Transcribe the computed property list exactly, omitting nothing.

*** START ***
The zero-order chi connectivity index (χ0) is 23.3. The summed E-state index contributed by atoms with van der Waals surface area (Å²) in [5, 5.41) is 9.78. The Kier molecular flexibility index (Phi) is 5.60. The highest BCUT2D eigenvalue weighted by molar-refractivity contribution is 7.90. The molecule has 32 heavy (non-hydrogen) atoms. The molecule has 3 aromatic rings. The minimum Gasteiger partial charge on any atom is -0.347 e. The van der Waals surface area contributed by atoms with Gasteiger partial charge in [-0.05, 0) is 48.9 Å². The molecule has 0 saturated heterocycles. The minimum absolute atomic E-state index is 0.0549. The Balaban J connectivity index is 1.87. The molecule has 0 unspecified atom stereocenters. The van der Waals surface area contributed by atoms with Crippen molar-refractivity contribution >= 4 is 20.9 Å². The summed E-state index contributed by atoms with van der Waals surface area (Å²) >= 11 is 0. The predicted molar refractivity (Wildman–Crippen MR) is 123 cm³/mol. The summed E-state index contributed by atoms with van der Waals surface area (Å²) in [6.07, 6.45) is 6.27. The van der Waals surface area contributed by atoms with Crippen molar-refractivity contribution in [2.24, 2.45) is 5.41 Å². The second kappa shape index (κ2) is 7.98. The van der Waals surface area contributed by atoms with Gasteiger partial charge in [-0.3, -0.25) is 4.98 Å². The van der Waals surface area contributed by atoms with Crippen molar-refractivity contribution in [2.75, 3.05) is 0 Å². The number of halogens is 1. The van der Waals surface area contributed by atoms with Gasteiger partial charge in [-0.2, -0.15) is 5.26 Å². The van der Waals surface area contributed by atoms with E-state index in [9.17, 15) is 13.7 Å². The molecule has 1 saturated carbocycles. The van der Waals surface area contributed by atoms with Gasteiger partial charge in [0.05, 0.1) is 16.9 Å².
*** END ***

The zero-order chi connectivity index (χ0) is 23.3. The summed E-state index contributed by atoms with van der Waals surface area (Å²) in [5, 5.41) is 9.78. The Kier molecular flexibility index (Phi) is 5.60. The highest BCUT2D eigenvalue weighted by molar-refractivity contribution is 7.90. The molecule has 32 heavy (non-hydrogen) atoms. The molecule has 3 aromatic rings. The minimum Gasteiger partial charge on any atom is -0.347 e. The van der Waals surface area contributed by atoms with Gasteiger partial charge in [-0.05, 0) is 48.9 Å². The molecule has 0 saturated heterocycles. The minimum absolute atomic E-state index is 0.0549. The Balaban J connectivity index is 1.87. The molecule has 0 unspecified atom stereocenters. The van der Waals surface area contributed by atoms with Crippen molar-refractivity contribution >= 4 is 20.9 Å². The summed E-state index contributed by atoms with van der Waals surface area (Å²) >= 11 is 0. The predicted molar refractivity (Wildman–Crippen MR) is 123 cm³/mol. The summed E-state index contributed by atoms with van der Waals surface area (Å²) in [6.07, 6.45) is 6.27. The van der Waals surface area contributed by atoms with Crippen molar-refractivity contribution in [2.24, 2.45) is 5.41 Å². The second kappa shape index (κ2) is 7.98. The van der Waals surface area contributed by atoms with Gasteiger partial charge in [-0.3, -0.25) is 4.98 Å². The van der Waals surface area contributed by atoms with Crippen molar-refractivity contribution in [2.75, 3.05) is 0 Å². The number of halogens is 1. The van der Waals surface area contributed by atoms with Gasteiger partial charge in [-0.2, -0.15) is 5.26 Å². The van der Waals surface area contributed by atoms with E-state index in [9.17, 15) is 13.7 Å². The molecule has 1 saturated carbocycles. The van der Waals surface area contributed by atoms with Gasteiger partial charge in [0.05, 0.1) is 16.9 Å².